I arrived in Heidelberg for my annual stay at MPIA today. I had a brief conversation with Rix about Milky Way streams, in preparation for Price-Whelan's arrival tomorrow. I also had a brief conversation with Finkbeiner (CfA) about PanSTARRS calibration. He can show that things are good at the milli-magnitude level, but I think he ought to be able to say even more precise things, given the number of stars and the regularities. In the end, most of his precision tests involve comparison to the SDSS-I imaging data, so that is what really limits the precision of his tests.
To test our pixel-level model that is designed to self-calibrate the Kepler data, we had Dun Wang insert signals into a raw Kepler pixel lightcurve and then see if when we self-calibrate, do we fit it out or do we preserve it? That is, does linear fitting reduce the amplitudes of signals we care about or bias our results? The answer is a resounding yes. Even though a Kepler quarter has some 4000 data points, if we fit a pixel lightcurve with a linear model with more than a few dozen predictor pixels from other stars, the linear prediction will bias or over-fit the signal we care about. We spent some time in group meeting trying to understand how this could be: It indicates that linear fitting is crazy powerful. Wang's next job is to look at a train-and-test framework in which we only use time points far from the time points of interest to train the model. Our prediction is that this will protect us from the over-fitting. But I have learned the hard way that when fits get hundreds of degrees of freedom, crazy shit happens.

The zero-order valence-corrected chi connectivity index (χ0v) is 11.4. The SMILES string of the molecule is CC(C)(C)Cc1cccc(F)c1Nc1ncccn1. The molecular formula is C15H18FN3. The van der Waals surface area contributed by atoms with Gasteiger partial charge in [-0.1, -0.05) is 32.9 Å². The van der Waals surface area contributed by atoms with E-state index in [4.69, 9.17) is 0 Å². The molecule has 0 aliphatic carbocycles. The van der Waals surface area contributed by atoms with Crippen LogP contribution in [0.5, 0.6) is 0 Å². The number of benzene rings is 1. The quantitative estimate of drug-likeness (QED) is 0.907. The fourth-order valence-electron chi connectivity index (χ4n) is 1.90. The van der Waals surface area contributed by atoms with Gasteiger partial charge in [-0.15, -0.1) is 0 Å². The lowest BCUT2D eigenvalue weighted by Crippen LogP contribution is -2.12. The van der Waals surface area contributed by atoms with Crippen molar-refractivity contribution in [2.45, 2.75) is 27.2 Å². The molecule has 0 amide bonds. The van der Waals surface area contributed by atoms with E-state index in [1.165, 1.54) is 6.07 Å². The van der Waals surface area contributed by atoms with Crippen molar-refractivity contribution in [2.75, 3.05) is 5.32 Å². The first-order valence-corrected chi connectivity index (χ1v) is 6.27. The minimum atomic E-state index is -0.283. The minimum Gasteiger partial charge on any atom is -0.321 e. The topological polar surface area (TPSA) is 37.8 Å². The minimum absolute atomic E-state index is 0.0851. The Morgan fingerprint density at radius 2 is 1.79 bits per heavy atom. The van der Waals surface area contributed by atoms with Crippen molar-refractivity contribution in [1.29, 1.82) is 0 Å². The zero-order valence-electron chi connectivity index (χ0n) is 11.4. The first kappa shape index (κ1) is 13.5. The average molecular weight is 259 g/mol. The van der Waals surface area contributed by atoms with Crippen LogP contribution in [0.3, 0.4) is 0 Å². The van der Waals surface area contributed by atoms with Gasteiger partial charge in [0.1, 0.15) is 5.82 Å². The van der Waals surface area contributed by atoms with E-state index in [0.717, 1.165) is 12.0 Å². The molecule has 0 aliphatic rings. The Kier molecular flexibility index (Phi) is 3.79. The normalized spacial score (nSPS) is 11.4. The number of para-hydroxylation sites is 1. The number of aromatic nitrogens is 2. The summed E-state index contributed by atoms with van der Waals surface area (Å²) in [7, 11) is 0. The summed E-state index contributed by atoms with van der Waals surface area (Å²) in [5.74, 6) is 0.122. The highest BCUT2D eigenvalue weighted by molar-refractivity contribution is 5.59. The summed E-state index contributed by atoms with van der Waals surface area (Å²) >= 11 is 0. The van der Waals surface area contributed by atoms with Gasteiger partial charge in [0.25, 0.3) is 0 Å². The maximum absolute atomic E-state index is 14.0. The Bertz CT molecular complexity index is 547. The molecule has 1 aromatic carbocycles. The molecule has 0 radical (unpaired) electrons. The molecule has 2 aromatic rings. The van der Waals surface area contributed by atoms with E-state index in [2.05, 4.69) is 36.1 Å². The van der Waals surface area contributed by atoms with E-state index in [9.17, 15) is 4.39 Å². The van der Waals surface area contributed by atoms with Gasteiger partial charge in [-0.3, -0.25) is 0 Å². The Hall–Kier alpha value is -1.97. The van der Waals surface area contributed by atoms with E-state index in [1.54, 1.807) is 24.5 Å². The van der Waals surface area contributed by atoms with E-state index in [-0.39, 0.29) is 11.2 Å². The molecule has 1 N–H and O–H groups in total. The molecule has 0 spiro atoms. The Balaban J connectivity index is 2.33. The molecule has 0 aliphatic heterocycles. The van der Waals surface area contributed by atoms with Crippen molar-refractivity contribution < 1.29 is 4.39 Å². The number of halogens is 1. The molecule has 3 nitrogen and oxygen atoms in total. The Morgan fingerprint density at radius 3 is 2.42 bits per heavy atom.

At group meeting my new student Dun Wang (NYU) showed very nice results in which he has used linear combinations of the brightness histories of Kepler pixels to predict the brightness histories of other Kepler pixels. The idea is that inasmuch as pixels coming from other stars co-vary with the pixel of interest, that co-variability must be caused by the satellite and instrument. That is, this is a way of calibrating out the coherent calibration "noise" that comes from the fact that the observations are being made with a time-varying device.